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Computer Science

Research Groups

Center for Information and Systems Assurance (CISA)
Information assurance at K-State began with early work in language-based security. In 2006, the Argus Group was formed to conduct research in cybersecurity. New research programs in computer security and information assurance have been created in the SAnToS Laboratory. These research projects and associated educational and outreach programs are all carried out under CISA. In 2010, CISA was designated a National Center of Academic Excellence in Information Assurance Research.


SAnToS Laboratory
The Laboratory for Specification, Analysis, and Transformation of Software (SAnToS) conducts both theoretical and applied research on a range of topics in programming language semantics, analysis, and software engineering. The laboratory is an outgrowth of the programming languages group in the department.

Cybersecurity Research Group
The Argus group was founded in 2006 to carry out cyber security research. The group's focus is on the defense aspect of the cyber warfare, and their philosophy is that successful cyber defense can only be achieved through automated coordination of various observation and action points in an enterprise environment. "Point solutions" like firewalls and traditional IDS systems are limited in effectiveness since they only look at one aspect of the system and lack the capability of "connecting the dots" among various information sources to gain a global picture of a system's security status. The group's research aims at providing the enabling technologies for such automated correlation and analysis, with solid theoretical foundation and empirical study. The group is named after the giant Argus in Greek mythology, who has a hundred eyes that constantly watch for enemies.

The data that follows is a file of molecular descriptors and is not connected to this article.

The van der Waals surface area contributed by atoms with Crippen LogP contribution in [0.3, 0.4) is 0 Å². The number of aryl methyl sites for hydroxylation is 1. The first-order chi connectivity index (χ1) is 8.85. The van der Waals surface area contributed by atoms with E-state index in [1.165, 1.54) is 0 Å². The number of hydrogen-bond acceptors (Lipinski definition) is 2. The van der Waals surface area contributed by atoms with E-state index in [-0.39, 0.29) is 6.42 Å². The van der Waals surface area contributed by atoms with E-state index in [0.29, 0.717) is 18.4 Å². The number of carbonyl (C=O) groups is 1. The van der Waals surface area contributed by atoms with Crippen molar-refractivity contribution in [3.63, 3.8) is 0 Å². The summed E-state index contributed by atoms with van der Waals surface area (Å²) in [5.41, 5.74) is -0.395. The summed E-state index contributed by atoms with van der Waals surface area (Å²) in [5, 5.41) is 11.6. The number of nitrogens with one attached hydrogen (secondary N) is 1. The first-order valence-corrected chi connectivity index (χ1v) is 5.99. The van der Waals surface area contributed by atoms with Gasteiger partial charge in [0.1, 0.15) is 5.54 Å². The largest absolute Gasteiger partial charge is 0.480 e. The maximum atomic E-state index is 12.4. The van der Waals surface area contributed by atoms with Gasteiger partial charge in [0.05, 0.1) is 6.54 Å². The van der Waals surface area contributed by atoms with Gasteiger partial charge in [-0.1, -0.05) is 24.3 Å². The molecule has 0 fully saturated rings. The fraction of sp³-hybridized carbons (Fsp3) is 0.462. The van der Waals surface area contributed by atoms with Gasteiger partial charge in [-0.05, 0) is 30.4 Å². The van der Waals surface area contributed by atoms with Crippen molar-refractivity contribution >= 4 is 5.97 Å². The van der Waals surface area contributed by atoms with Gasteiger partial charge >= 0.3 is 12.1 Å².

ChERT Laboratory
The research focus in this area is on distributed, fault-tolerant real-time embedded systems. We focus on both formal and informal methods for embedded system development. The initial target for development is on controller area networks used extensively for networking controls and actuators on-board machinery and vehicles. The group currently works on areas related to hard real-time systems whose operation depends not only on the correctness of the results, but also on their timeliness. Areas of interest include networking and operating system support for hard real-time embedded systems, specification and design languages for developing real-time embedded applications, and simulation and verification tools for ensuring their correctness.

Distributed Systems Lab (BeoCat)
BeoCat is K-State's Beowulf computing cluster. A cluster is, on the fundamental level, two or more computers that are used together to solve a problem. This type of computing, as it relates to research at K-State, is called high performance computing. High performance computing is an increasingly critical foundation for research across the disciplines, from improving the foundations of linguistic analysis to protecting lives through better bullet-resistant vests. At K-State, BeoCat provides critical computational resources for millions of dollars in current research grants, and is a strategic asset on pending proposals to various funding agencies. It is run by the Institute for Computational Research.

Laboratory for Knowledge Discovery in Databases